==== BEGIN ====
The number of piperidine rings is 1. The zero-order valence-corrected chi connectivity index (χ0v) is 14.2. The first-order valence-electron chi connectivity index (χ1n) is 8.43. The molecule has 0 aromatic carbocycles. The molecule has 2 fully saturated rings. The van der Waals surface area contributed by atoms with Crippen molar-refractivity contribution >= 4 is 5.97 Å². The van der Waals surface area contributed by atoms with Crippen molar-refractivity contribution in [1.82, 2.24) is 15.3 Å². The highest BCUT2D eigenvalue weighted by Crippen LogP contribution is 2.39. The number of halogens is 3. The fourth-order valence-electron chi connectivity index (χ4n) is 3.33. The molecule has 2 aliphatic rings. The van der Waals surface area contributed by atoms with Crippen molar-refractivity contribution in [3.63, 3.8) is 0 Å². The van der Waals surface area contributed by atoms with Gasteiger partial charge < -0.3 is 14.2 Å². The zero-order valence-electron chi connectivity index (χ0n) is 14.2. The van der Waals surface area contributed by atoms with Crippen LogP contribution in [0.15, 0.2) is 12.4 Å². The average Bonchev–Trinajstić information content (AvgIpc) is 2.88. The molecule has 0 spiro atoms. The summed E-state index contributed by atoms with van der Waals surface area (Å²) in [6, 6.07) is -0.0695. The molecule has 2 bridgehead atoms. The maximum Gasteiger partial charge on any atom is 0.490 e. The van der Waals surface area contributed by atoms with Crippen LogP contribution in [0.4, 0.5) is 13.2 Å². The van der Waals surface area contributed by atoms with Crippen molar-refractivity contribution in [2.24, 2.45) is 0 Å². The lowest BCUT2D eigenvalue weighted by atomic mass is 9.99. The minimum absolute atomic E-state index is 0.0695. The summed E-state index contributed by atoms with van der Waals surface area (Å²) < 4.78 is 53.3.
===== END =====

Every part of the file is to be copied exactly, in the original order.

The number of piperidine rings is 1. The zero-order valence-corrected chi connectivity index (χ0v) is 14.2. The first-order valence-electron chi connectivity index (χ1n) is 8.43. The molecule has 0 aromatic carbocycles. The molecule has 2 fully saturated rings. The van der Waals surface area contributed by atoms with Crippen molar-refractivity contribution >= 4 is 5.97 Å². The van der Waals surface area contributed by atoms with Crippen molar-refractivity contribution in [1.82, 2.24) is 15.3 Å². The highest BCUT2D eigenvalue weighted by Crippen LogP contribution is 2.39. The number of halogens is 3. The fourth-order valence-electron chi connectivity index (χ4n) is 3.33. The molecule has 2 aliphatic rings. The van der Waals surface area contributed by atoms with Crippen molar-refractivity contribution in [3.63, 3.8) is 0 Å². The van der Waals surface area contributed by atoms with Gasteiger partial charge < -0.3 is 14.2 Å². The zero-order valence-electron chi connectivity index (χ0n) is 14.2. The van der Waals surface area contributed by atoms with Crippen LogP contribution in [0.15, 0.2) is 12.4 Å². The average Bonchev–Trinajstić information content (AvgIpc) is 2.88. The molecule has 0 spiro atoms. The summed E-state index contributed by atoms with van der Waals surface area (Å²) in [6, 6.07) is -0.0695. The molecule has 2 bridgehead atoms. The maximum Gasteiger partial charge on any atom is 0.490 e. The van der Waals surface area contributed by atoms with Crippen LogP contribution in [0.4, 0.5) is 13.2 Å². The van der Waals surface area contributed by atoms with Crippen molar-refractivity contribution in [2.24, 2.45) is 0 Å². The lowest BCUT2D eigenvalue weighted by atomic mass is 9.99. The minimum absolute atomic E-state index is 0.0695. The summed E-state index contributed by atoms with van der Waals surface area (Å²) < 4.78 is 53.3.